Native to the Midwest, Joe-Pye Weed (Eutrochium purpureum) is an easy plant to grow. It can make a powerful statement in the wildflower garden. Joe-Pye weed is named after a Native American herbalist. He used the plant as a medicinal herb to help cure fever-centered illnesses in early American history.
This herbaceous perennial is titled “queen of the prairie”. Mostly because of its 10-foot statue and regal crowning flowers. Blooms are a rose-purple shade and attract butterflies and bees by the hundreds. Plants have a lovely vanilla scent, and the flowers make extraordinary cut flowers. If you have a bird garden, do not deadhead the flowers. Seed heads attract all types of feathered friends. Joe-Pye weed is medicinal. Yet it is rarely for this purpose. It is highly toxic to pets and humans. Careful consumption is critical for safety. Below is an excerpt from the Indiana Getting Started Gardening Guide.
How to Grow Joe Pye Weed
- Botanical name — Eupatorium purpureum (also – Purple boneset)
- Bloom Period and Seasonal Color — Summer; rose-purple flowers
- Mature Height × Spread — 3 to 10 feet × 3 feet
- Added Benefits — Low maintenance, attracts pollinators and beneficial insects, birds love the plant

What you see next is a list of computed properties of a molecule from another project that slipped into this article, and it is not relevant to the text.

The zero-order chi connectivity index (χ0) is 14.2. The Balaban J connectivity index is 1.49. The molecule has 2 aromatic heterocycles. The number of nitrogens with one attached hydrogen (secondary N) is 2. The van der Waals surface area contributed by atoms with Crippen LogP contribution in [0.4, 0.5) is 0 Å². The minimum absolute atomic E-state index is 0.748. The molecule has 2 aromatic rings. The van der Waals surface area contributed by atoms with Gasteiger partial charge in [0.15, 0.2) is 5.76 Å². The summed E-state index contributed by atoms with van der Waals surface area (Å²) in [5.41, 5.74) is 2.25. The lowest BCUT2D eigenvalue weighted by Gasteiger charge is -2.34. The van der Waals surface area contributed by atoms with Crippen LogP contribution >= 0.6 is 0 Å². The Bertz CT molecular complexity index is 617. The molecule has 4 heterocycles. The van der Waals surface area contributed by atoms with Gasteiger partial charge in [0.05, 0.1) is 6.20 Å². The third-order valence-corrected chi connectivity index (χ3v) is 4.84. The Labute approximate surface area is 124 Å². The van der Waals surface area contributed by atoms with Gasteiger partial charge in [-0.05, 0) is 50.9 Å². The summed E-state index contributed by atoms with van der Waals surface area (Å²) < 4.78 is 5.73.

- Sun Requirements — Sun, Part-Sun – hardiness zones 3 to 8
When, Where, and How to Plant
Although Eutrochium purpureum prefers full sun, it will do well in part sun but might sprawl if its spot is too shady. Joe-Pye weed prefers rich, humusy, moist soils. Improve soil where needed with rotted manure and compost. Plant either from seed or potted plants. If put in soil early in the season, Joe-Pye weed flowers by the end of its first season.
Joe Pye Weed Growing Tips
Encourage shorter plants by pinching back early in the spring growing season. Consider planting in wet soils near rivers, streams, ponds, and as a plant for wetland mitigation.
Maintenance includes cutting down the plant completely in early winter. Stems are thick, so you will have to use a by-pass pruner to cut the stem (like this Fiskars by-pass pruner). Typically Joe-Pye weed has very few insects or disease problems, although overcrowded, shady, and consistently wet conditions can lead to fungal problems. Give the plants lots of space in the planting beds in order to help prevent these issues. Treat fungal spots and powdery mildew with an organic fungicide.
Joe-Pye weed naturalizes very well both in prairies and along the borders of woodlands. It makes an outstanding rain garden plant and looks good combined with grasses and water-loving iris. Because it is such an exceptionally tall prairie plant, place at the very back of borders. It makes a natural fence-like border plant. Mix in with other natives in prairies and meadows.
This native plant is a must-have choice for a butterfly garden and works well planted in the center of an island of mixed butterfly shrubs and perennial plants. In a more drought-tolerant border, consider placing Joe-Pye weed at the back with ornamental grasses, Russian sage, goldenrod, and butterfly weed, mulching the garden well to help hold moisture.
My book the Indiana Getting Started Garden Guide has some delightful ideas on how to grow Joe Pye weed and many more perennials, annuals, and shrubs, particularly if you live in the Midwest.